Continued smoking from younger age may confer higher risk for CV mortality
Compared with never smokers, current smokers had elevated risk for CV mortality, which was higher the earlier a person began smoking, researchers reported.
People who quit smoking had elevated risk for CV mortality compared with never smokers but less risk compared with current smokers, with the risk lower for those who quit at a younger age, according to the researchers.
“The findings from this study are an urgent reminder that smoking remains one of the biggest threats to CV health in the United States, in addition to many other countries around the world,” Blake Thomson, MPhil, DPhil, epidemiologist at the University of Oxford, England, told Healio. “Although smoking substantially increases the risk of premature death from heart disease or stroke, especially for those who began at an early age, quitting reverses that risk. Clinicians should drive home the point that quitting can avoid much, even most, of the risk associated with continued smoking.”
For this study, published in the Journal of the American Heart Association, researchers used the annual U.S. National Health Interview Surveys from 1997 to 2014, to assess the medical history, demographic details and habits, including smoking, drinking and physical activity, among U.S. adults. Participants were followed for mortality through 2015.
Current smokers were categorized by the age they began smoking regularly (younger than 10 years, 10 to 14 years, 15 to 17 years, 18 to 20 years or older than 20 years).
Ex-smokers were categorized by the age they last smoked regularly (aged 15 to 34 years, 35 to 44 years, 45 to 54 years or 55 to 64 years).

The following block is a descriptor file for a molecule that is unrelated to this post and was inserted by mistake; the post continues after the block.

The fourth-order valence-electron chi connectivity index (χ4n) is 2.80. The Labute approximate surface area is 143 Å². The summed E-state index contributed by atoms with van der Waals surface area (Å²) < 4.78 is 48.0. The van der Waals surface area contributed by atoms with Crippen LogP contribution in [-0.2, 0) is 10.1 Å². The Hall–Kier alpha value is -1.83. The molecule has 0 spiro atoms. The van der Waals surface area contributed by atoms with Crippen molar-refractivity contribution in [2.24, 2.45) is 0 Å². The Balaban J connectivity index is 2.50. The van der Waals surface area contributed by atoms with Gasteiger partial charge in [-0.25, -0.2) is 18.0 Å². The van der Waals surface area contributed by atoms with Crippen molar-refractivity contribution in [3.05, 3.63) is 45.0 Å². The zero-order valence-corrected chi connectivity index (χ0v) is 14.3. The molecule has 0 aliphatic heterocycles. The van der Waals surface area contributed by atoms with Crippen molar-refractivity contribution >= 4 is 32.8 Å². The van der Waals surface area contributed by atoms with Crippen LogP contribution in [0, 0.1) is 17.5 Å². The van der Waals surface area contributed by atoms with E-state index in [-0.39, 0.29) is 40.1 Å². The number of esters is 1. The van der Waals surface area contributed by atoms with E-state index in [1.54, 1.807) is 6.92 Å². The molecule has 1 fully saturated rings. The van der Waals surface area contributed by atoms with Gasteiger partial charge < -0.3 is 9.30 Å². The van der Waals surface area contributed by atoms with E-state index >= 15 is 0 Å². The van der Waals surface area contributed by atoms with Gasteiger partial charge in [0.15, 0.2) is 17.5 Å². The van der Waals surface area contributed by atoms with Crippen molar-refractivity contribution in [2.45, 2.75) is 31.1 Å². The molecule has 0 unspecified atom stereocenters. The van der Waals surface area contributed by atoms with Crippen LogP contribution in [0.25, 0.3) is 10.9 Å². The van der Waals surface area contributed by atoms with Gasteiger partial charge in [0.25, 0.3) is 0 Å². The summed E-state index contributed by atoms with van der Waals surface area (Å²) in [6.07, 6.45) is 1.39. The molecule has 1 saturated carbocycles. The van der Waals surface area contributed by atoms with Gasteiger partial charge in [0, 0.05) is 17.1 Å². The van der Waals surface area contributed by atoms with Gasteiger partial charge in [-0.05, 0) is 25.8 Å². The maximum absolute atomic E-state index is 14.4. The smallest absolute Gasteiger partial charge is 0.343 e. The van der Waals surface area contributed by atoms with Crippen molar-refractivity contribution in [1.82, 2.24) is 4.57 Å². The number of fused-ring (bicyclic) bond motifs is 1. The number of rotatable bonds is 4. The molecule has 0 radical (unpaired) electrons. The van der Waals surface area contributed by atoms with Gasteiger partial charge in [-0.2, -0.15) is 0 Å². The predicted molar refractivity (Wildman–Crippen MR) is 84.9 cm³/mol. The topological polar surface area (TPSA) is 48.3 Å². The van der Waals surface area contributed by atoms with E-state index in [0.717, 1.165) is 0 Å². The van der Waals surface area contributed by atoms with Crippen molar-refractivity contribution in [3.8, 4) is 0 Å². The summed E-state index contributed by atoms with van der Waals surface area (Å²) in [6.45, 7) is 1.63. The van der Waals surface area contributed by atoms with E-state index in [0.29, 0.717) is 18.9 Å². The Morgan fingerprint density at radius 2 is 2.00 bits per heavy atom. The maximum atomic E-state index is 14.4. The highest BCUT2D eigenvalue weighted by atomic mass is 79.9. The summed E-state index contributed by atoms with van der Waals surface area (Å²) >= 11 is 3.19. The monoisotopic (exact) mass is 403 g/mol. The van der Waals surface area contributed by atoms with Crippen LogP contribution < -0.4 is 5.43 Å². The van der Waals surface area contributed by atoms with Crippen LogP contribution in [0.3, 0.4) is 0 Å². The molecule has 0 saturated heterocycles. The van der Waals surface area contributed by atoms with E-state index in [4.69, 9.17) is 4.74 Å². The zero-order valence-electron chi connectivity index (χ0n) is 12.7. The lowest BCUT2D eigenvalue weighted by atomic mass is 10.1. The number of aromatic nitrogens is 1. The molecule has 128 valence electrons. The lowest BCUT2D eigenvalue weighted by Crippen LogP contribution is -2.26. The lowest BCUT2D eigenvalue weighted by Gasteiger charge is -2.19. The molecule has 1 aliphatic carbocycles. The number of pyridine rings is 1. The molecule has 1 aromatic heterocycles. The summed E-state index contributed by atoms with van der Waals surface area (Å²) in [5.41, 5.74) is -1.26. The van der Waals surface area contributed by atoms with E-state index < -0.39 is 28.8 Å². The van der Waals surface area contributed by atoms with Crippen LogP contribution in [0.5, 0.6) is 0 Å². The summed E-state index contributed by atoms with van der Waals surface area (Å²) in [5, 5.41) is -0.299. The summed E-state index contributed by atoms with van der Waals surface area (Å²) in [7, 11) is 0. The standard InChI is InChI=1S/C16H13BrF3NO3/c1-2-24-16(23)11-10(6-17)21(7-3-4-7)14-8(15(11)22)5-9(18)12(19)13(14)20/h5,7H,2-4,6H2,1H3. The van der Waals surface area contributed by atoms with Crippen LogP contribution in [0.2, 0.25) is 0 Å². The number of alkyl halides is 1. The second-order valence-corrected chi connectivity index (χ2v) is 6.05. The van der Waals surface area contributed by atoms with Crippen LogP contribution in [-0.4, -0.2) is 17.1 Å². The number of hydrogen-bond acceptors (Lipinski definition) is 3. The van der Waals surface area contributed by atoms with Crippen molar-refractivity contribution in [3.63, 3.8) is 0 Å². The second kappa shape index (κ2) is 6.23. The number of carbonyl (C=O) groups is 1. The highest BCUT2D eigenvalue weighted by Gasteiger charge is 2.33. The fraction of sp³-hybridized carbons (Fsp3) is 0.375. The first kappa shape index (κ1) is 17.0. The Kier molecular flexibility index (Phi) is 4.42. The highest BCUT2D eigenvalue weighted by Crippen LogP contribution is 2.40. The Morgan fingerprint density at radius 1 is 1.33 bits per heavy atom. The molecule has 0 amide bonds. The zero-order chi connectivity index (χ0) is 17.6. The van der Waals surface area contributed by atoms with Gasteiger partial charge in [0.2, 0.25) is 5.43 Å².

Occasional smokers and smokers who quit within 5 years of death were excluded.
Overall, 390,929 participants were included in this analysis (mean age, 47 years; 56% women).
Smoking from a young age
Among current smokers, 2% began smoking before age 10 years and 19% from age 10 to 14 years.
Investigators observed that the rate of CV mortality increased among current smokers who began smoking at younger ages compared with never smokers:
- Younger than 10 years (RR = 4.89; 95% CI, 3.9-6.12);
- at 10 to 14 years (RR = 2.98; 2.68-3.31);
- at 15 to 17 years (RR = 2.87; 2.64-3.13);
- at 18 to 20 years (RR = 2.66; 2.41-2.94); and
- at older than 20 years (RR = 2.45; 2.18-2.75).
Cessation at any age
“It doesn't matter if you've smoked for a few months or for several decades, quitting smoking has tremendous health benefits and it is never too late to quit, but the sooner the better,” Thomson said in an interview. “Quitting smoking is one of the best investments you can make when it comes to your health, and the health benefits only grow with time. The sooner you quit, the greater the health gains. Today is the day to stop smoking.”
The rate of CV mortality decreased among ex-smokers who quit at younger ages compared with current smokers (RR = 2.8; 2.66-2.95):
- at 15 to 34 years (RR = 0.91; 95% CI, 0.81-1.02);
- at 35 to 44 years (RR = 1.19; 95% CI, 1.06-1.33);
- at 45 to 54 years (RR = 1.58; 95% CI, 1.42-1.76); or
- at 55 to 64 years (RR = 1.69; 95% CI, 1.47-1.93).
“Previous research in the U.S. and elsewhere has shown that smokers lose an average of 10 years of life expectancy compared to nonsmokers, but those who quit by around age 40 can regain 9 or even all 10 of those years,” Thomson told Healio. “Even at older ages, quitting smoking saves lives, and is an urgent public health priority.
“We hope to further examine the hazards of childhood smoking in other populations globally, and also to examine the relationship between childhood smoking and other health outcomes, such as respiratory disease and cancer,” Thomson said in an interview. “We also intend to further examine the benefits of quitting smoking in the U.S. and other populations, for CVD and for a number of other health outcomes.